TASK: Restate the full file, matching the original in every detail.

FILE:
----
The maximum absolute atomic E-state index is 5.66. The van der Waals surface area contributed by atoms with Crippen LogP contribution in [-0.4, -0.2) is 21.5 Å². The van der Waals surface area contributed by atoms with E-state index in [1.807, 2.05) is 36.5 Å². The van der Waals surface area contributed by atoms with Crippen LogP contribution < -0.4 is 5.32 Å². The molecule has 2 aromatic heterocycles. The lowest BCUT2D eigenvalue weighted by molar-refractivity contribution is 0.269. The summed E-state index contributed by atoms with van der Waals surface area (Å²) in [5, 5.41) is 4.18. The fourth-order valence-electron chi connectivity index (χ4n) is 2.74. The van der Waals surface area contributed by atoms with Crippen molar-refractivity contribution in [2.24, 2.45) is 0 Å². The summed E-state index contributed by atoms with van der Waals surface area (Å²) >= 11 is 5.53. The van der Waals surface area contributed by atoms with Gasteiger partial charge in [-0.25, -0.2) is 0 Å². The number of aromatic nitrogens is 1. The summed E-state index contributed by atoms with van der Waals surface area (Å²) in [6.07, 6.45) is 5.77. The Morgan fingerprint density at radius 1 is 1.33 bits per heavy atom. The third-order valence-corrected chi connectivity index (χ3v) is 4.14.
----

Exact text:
The maximum absolute atomic E-state index is 5.66. The van der Waals surface area contributed by atoms with Crippen LogP contribution in [-0.4, -0.2) is 21.5 Å². The van der Waals surface area contributed by atoms with E-state index in [1.807, 2.05) is 36.5 Å². The van der Waals surface area contributed by atoms with Crippen LogP contribution < -0.4 is 5.32 Å². The molecule has 2 aromatic heterocycles. The lowest BCUT2D eigenvalue weighted by molar-refractivity contribution is 0.269. The summed E-state index contributed by atoms with van der Waals surface area (Å²) in [5, 5.41) is 4.18. The fourth-order valence-electron chi connectivity index (χ4n) is 2.74. The van der Waals surface area contributed by atoms with Crippen molar-refractivity contribution in [2.24, 2.45) is 0 Å². The summed E-state index contributed by atoms with van der Waals surface area (Å²) >= 11 is 5.53. The van der Waals surface area contributed by atoms with Gasteiger partial charge in [-0.25, -0.2) is 0 Å². The number of aromatic nitrogens is 1. The summed E-state index contributed by atoms with van der Waals surface area (Å²) in [6.07, 6.45) is 5.77. The Morgan fingerprint density at radius 1 is 1.33 bits per heavy atom. The third-order valence-corrected chi connectivity index (χ3v) is 4.14.